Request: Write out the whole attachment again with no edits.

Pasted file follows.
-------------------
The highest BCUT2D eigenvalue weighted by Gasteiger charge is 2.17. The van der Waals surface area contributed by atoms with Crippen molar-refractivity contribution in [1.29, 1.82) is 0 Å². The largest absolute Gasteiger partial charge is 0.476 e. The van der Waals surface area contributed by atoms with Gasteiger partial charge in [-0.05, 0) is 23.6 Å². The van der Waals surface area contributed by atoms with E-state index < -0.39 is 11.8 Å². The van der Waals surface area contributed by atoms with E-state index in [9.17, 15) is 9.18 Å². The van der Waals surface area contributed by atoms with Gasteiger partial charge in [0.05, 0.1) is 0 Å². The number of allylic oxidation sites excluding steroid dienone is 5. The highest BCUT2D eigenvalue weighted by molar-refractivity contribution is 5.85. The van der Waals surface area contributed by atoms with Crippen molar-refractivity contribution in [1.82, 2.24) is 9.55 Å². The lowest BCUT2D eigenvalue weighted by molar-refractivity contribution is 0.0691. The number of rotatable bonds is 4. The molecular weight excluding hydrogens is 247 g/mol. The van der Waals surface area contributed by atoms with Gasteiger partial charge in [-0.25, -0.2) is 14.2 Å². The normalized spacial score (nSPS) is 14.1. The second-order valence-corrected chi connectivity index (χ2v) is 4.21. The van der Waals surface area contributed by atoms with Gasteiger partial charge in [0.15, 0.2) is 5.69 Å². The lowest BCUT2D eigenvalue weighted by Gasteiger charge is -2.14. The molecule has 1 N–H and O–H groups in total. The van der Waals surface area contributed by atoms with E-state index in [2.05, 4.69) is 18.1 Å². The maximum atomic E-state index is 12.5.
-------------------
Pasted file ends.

The highest BCUT2D eigenvalue weighted by Gasteiger charge is 2.17. The van der Waals surface area contributed by atoms with Crippen molar-refractivity contribution in [1.29, 1.82) is 0 Å². The largest absolute Gasteiger partial charge is 0.476 e. The van der Waals surface area contributed by atoms with Gasteiger partial charge in [-0.05, 0) is 23.6 Å². The van der Waals surface area contributed by atoms with E-state index < -0.39 is 11.8 Å². The van der Waals surface area contributed by atoms with E-state index in [9.17, 15) is 9.18 Å². The van der Waals surface area contributed by atoms with Gasteiger partial charge in [0.05, 0.1) is 0 Å². The number of allylic oxidation sites excluding steroid dienone is 5. The highest BCUT2D eigenvalue weighted by molar-refractivity contribution is 5.85. The van der Waals surface area contributed by atoms with Crippen molar-refractivity contribution in [1.82, 2.24) is 9.55 Å². The lowest BCUT2D eigenvalue weighted by molar-refractivity contribution is 0.0691. The number of rotatable bonds is 4. The molecular weight excluding hydrogens is 247 g/mol. The van der Waals surface area contributed by atoms with Gasteiger partial charge in [-0.25, -0.2) is 14.2 Å². The normalized spacial score (nSPS) is 14.1. The second-order valence-corrected chi connectivity index (χ2v) is 4.21. The van der Waals surface area contributed by atoms with Gasteiger partial charge in [0.15, 0.2) is 5.69 Å². The lowest BCUT2D eigenvalue weighted by Gasteiger charge is -2.14. The molecule has 1 N–H and O–H groups in total. The van der Waals surface area contributed by atoms with E-state index in [2.05, 4.69) is 18.1 Å². The maximum atomic E-state index is 12.5.